Grand Theft Auto, Vancouver riots, and the deficit of the real
Sports riots have been recorded from as far back as Roman times and have more to do with tribal rivalry than anything intrinsic to specific games....There are parallels also with computer gaming, though it would be too simplistic to call it a cause. One wonders if the ubiquitous Grand Theft Auto trope of flames and pixelated blood spatter against the backdrop of a burned out city has so thoroughly colonized the optical subconscious that it now seems natural somehow, even reassuring, a kind of default habitat where young men in particular are used to operating.
J.G. Ballard would have loved Vancouver's Stanley Cup riot. In fact he consistently imagined situations like this (and worse) in his dystopian novels and short fiction.
“Unable to express their own emotions or respond to those of people around them, suffocated under a mantle of praise and encouragement, they were trapped forever in a perfect universe. In such a society, madness is the only freedom.”
J.G. Ballard: Running Wild (1988.)
In many ways Vancouver’s hockey riot was likewise an expression of raging bourgeoise ferality; essentially, a riot about nothing – a ‘Seinfeld’ of riots to which it is a mistake to ascribe any political motive. In the wake of the play-off defeat, with the Canucks scoring ‘zero,’ something had to take the place of that nothing even if that something was pointless violence. At least that could be remembered, tweeted and socially networked. To read any more into this is to be mistaken, yet for me, the underlying message is clear:
Beware of the middle class.
Especially its young men. For they exist increasingly in a state that could be described as a deficit of the real, which is dangerous and unstable place, full of unfocused outrage and an overdeveloped sense of personal entitlement that constantly simmers just below the surface. The riot wasn’t a conspiracy of any kind but rather the lack of one – a set of preconditions where a massive charge of nothingness had accumulated to which the riot was an almost electrical response; the closing of a circuit to the unmet expectations of an ontologically bereft, predominantly suburban, mob. With the loss of the game, the value of the Canuck brand (temporarily) evaporated for them, triggering a wave of buyer’s remorse through the hyped-up expectations of the crowd. In the brutal logic of the situation, the outpouring of rage had to be taken out on the city itself, the brand’s associative container. In that sense the ubiquitous slogan: ‘We are all Canucks,’ proved truer than it needed to be.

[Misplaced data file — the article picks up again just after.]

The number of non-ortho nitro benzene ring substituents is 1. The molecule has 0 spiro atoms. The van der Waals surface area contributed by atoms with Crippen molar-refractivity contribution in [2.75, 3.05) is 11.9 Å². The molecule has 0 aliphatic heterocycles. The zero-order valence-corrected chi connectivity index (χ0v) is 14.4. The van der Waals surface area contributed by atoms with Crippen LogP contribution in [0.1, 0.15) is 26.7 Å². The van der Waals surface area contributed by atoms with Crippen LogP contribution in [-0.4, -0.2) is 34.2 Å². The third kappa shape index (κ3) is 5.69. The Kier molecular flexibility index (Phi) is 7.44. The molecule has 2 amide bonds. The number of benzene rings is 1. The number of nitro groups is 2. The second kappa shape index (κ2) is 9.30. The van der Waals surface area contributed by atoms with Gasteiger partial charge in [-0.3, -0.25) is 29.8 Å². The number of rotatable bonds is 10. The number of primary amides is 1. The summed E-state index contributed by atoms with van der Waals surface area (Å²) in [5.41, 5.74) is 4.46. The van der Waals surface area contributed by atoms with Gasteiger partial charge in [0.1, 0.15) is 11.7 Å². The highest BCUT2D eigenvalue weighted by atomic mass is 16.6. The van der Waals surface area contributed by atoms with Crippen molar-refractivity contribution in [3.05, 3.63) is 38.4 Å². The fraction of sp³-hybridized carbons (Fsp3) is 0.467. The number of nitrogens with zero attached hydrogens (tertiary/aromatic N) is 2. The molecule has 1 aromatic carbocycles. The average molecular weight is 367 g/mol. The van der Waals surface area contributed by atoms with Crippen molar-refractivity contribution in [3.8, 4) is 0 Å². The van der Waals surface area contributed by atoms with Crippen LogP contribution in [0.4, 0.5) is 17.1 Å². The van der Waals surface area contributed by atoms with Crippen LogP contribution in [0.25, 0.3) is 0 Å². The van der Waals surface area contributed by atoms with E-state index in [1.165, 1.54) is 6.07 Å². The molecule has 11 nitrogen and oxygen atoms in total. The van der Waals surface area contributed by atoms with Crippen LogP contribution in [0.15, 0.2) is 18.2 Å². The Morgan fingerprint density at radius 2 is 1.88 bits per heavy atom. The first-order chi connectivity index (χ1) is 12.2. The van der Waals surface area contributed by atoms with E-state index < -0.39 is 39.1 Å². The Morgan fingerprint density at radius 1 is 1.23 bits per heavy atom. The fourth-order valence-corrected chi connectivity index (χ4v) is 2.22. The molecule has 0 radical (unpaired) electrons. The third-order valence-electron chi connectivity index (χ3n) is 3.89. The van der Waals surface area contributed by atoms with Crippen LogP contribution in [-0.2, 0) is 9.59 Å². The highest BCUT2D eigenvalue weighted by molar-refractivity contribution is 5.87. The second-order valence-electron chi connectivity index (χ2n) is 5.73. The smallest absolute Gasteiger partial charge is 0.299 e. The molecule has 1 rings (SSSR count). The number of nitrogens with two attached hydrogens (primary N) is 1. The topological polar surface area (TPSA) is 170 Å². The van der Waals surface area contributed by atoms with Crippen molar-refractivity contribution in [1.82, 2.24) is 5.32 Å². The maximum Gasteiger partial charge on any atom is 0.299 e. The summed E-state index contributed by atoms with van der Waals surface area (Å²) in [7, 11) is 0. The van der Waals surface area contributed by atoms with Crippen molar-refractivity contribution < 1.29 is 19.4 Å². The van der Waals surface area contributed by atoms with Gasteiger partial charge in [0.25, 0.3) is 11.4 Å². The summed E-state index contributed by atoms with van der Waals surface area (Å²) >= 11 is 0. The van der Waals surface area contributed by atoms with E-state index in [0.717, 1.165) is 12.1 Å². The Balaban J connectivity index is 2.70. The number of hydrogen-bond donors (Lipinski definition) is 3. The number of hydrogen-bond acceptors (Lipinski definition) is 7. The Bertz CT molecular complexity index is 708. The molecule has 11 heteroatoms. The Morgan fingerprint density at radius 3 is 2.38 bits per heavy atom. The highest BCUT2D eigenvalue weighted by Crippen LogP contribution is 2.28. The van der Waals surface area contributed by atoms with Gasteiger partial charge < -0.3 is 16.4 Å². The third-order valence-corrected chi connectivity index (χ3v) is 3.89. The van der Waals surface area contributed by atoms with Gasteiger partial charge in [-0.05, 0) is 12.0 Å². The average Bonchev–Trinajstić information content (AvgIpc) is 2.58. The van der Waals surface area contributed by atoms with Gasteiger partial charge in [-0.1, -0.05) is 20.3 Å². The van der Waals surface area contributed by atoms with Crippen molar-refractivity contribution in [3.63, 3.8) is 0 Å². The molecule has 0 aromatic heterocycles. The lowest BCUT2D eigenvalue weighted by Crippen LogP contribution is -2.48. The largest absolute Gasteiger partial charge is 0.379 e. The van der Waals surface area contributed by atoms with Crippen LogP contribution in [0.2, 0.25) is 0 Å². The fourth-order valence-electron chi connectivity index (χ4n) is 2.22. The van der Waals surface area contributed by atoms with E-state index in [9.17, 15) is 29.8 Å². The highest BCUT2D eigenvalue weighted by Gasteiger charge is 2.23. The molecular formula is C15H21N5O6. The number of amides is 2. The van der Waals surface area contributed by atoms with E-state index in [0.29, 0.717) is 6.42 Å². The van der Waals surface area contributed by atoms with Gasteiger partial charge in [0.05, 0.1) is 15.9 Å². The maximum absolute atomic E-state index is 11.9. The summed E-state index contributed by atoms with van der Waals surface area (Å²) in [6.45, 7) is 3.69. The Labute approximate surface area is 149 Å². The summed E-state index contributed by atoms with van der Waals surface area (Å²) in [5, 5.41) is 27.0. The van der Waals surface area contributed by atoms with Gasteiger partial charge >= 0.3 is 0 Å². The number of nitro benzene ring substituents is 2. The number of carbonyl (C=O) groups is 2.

The ensuing riot and looting were pure reification, a desperate desire to wrest meaning from the void, to be part of an authentically ‘real’ experience outside the purview of the corporate machine that had so spectacularly failed to deliver. No matter how one feels about it, the hockey riot unarguably ‘happened,’ the physicality of its burned-out automobiles and pillaged storefronts comprising an iconic collective experience that will be remembered for a long time to come, despite the almost immediate attempts by civic boosters to re-narrative-ize it by drawing media attention to isolated acts of heroism and the bonhomie of those engaged in the clean up effort.